Reverse mortgages and their alternatives

ConsumerReports.org

Home equity represents about 70 percent of the total assets of middle-income retirees, not counting Social Security and pension benefits. Many people, even those who hope to leave their house to their children, often have no choice but to tap their home equity when facing financial or health crises.


One option for people in such situations is to take out a reverse mortgage, which lets them draw on their home equity while continuing to live at home. But the loans are costly and complex, and many consumer advocates say they should be viewed as a last resort. So you might want to evaluate all possible options before you face such a crisis.

"The decision to tap home equity needs to be made as part of an overall financial plan," says Barbara Stucki, vice president for home-equity initiatives at the National Council on Aging in  Washington, D.C. "You have to be mindful of the fact that home equity is finite, and that if you really run into problems you can lose your house."

There's no best way to draw on your home equity; all of the alternatives have their pluses and minuses. Here's what's important for you to know:

Reverse mortgages. The main attraction of these loans, which are available to homeowners ages 62 and older, is that they generally don't have to be repaid until you die, move out of your house permanently, or sell it. The amount you can borrow depends on your age (the older you are, the greater the amount), current interest rates, and the value of your home. The lender gets the principal back with interest when you or your heirs sell the house. If it sells for more than the loan balance, your heirs keep the difference.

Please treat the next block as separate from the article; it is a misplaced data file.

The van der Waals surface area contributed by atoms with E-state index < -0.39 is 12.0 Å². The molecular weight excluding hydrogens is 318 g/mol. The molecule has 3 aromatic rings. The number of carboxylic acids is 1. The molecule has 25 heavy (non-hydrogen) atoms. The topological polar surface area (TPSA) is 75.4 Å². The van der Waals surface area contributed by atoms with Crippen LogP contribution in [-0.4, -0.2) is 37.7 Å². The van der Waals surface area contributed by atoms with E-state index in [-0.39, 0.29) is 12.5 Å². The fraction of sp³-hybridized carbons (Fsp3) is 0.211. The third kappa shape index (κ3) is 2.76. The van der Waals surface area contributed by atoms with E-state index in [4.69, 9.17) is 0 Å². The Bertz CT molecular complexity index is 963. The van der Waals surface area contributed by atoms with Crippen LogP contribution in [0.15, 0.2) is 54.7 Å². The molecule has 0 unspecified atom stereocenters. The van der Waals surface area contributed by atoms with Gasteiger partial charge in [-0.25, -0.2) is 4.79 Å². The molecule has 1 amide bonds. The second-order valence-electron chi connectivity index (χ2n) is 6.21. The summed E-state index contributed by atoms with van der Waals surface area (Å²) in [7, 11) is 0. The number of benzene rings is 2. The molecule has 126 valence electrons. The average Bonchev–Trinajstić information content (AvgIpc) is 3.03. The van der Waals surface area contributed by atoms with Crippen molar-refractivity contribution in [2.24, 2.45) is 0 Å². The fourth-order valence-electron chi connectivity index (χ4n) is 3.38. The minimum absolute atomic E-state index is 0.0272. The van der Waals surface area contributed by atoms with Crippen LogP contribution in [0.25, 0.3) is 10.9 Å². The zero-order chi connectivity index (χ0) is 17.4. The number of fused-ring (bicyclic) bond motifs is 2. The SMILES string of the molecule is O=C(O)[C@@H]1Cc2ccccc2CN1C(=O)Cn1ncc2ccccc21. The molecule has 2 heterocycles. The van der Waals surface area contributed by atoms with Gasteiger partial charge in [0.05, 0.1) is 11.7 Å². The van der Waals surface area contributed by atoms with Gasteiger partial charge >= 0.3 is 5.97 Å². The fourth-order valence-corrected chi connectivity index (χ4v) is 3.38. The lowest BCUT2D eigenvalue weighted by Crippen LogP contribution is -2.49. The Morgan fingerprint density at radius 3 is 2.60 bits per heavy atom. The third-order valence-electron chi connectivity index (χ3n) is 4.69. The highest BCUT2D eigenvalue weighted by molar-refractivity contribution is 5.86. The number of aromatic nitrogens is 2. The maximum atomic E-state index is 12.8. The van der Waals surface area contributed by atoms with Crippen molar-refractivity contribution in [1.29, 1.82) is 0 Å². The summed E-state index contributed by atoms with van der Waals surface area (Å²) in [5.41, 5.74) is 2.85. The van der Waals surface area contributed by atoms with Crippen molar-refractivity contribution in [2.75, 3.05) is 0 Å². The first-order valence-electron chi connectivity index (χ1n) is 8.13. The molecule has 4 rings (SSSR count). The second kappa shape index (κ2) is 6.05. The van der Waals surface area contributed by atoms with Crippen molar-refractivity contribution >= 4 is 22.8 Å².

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The Federal Housing Administration, which insures most reverse mortgages through its Home Equity Conversion Mortgage (HECM) program, protects lenders from losses if borrowers or their heirs can't sell a house for more than its loan balance. After real-estate prices crashed in the late 2000s, the FHA increased the ongoing portion of the mortgage insurance premium that borrowers pay from 0.5 to 1.25 percent of the reverse-mortgage balance. That insurance, plus interest charges, loan origination and servicing fees, and closing costs make reverse mortgages expensive.

Lenders can foreclose if you fail to maintain your house, pay property taxes, or pay homeowners insurance premiums. Last fall, the agency told lenders they could start considering an applicant's ability to make those payments before approving a loan. MetLife Bank, a major reverse-mortgage originator, is already doing so, and the Department of Housing and Urban Development is expected to start requiring lenders to do so within the next year.